(Reuters) – The rate at which private equity firms exited their European investments slowed last year, a study showed on Monday, as economic uncertainty hit both new stock market listings and merger activity.
Ernst & Young (E&Y) found in 2012 there were just 61 exits from Europe-based businesses which had an enterprise value of more than 150 million euros ($200.1 million) at the time private equity made its investment, down from 85 exits in 2011.
As a result, the average period for which private equity holds a European investment is now 4.7 years, Ernst & Young said, the longest in the study’s eight-year history.
Private equity firms buy up companies with the aim of selling them later at a profit. A sale – known as an “exit” – can be either a straight sale to another private equity firm or a company or a stock market listing.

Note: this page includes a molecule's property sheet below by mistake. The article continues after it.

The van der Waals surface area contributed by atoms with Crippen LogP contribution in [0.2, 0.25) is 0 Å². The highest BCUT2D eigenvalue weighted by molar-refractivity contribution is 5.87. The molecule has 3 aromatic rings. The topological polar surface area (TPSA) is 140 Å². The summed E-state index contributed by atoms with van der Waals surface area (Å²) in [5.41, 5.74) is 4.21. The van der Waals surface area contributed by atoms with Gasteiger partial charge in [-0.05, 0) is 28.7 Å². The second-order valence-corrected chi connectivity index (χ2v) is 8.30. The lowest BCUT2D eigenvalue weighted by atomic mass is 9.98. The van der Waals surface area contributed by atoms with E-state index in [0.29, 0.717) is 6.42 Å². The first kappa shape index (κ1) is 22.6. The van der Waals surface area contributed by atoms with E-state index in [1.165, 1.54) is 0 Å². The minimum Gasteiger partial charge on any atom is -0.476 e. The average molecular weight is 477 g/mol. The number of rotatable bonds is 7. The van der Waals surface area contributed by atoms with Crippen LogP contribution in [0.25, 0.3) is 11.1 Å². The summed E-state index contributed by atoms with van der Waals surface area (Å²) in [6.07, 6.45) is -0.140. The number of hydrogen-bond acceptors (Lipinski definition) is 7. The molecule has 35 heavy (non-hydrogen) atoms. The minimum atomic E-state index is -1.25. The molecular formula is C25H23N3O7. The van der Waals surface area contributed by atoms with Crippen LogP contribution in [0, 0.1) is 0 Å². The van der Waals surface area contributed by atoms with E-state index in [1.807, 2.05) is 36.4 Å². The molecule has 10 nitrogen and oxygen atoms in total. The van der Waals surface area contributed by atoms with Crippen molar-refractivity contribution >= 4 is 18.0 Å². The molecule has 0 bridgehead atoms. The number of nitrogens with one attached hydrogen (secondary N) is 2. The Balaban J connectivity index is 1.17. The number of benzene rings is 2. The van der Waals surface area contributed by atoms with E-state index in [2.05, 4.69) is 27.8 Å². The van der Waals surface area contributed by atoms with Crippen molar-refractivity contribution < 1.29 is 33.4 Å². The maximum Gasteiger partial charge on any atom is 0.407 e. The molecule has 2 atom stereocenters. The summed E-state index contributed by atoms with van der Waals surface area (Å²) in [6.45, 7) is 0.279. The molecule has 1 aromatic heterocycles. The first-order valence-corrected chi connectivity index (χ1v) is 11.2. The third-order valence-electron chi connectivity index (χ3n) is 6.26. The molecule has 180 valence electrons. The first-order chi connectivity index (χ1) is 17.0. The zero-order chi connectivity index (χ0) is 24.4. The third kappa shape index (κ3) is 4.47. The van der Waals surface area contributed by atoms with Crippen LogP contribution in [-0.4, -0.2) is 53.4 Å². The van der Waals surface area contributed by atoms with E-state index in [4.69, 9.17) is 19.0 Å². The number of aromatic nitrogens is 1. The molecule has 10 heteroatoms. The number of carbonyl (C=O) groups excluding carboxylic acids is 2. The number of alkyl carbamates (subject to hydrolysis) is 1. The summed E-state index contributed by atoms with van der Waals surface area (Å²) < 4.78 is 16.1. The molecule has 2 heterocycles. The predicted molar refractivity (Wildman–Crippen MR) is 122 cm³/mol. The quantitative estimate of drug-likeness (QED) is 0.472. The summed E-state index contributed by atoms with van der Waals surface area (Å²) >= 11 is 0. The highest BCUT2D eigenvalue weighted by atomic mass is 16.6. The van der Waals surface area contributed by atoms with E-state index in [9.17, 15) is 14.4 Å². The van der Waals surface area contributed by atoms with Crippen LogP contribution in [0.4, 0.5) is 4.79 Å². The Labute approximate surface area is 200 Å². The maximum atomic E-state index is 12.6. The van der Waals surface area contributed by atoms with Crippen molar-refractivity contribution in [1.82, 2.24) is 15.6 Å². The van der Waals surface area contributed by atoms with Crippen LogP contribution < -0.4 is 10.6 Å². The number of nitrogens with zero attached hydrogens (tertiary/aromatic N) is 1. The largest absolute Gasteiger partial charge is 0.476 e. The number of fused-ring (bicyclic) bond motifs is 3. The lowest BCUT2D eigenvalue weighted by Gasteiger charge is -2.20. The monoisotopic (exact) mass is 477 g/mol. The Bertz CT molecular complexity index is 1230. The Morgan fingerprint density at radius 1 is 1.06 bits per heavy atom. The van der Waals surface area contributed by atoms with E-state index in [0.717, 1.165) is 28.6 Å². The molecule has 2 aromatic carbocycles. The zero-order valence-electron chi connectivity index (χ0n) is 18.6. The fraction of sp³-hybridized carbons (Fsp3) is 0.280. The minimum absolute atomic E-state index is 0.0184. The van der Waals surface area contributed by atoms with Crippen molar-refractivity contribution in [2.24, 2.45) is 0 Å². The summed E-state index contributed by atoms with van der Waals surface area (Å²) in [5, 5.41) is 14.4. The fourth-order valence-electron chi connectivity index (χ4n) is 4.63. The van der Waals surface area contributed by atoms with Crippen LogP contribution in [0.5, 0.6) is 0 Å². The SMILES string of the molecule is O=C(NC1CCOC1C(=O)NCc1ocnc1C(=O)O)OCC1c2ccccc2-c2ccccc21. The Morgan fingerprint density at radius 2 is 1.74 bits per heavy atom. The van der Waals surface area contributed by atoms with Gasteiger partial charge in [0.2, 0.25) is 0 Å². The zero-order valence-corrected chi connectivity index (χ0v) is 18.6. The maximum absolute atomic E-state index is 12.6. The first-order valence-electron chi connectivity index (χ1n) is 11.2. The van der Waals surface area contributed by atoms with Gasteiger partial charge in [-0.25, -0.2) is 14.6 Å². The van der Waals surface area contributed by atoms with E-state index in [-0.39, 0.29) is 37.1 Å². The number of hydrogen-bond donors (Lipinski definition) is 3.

E&Y estimated at last year’s rate, it will take 13 years for private equity firms to exit their current portfolio of European businesses, taking the average ownership period to 11 years.
“Private equity will need to increase its focus on realising the backlog of companies to be exited to return capital to investors,” said Harry Nicholson, Ernst & Young’s private equity partner. “Exit rates need to increase two to four fold over the coming few years if this overhang is to be is managed successfully.”
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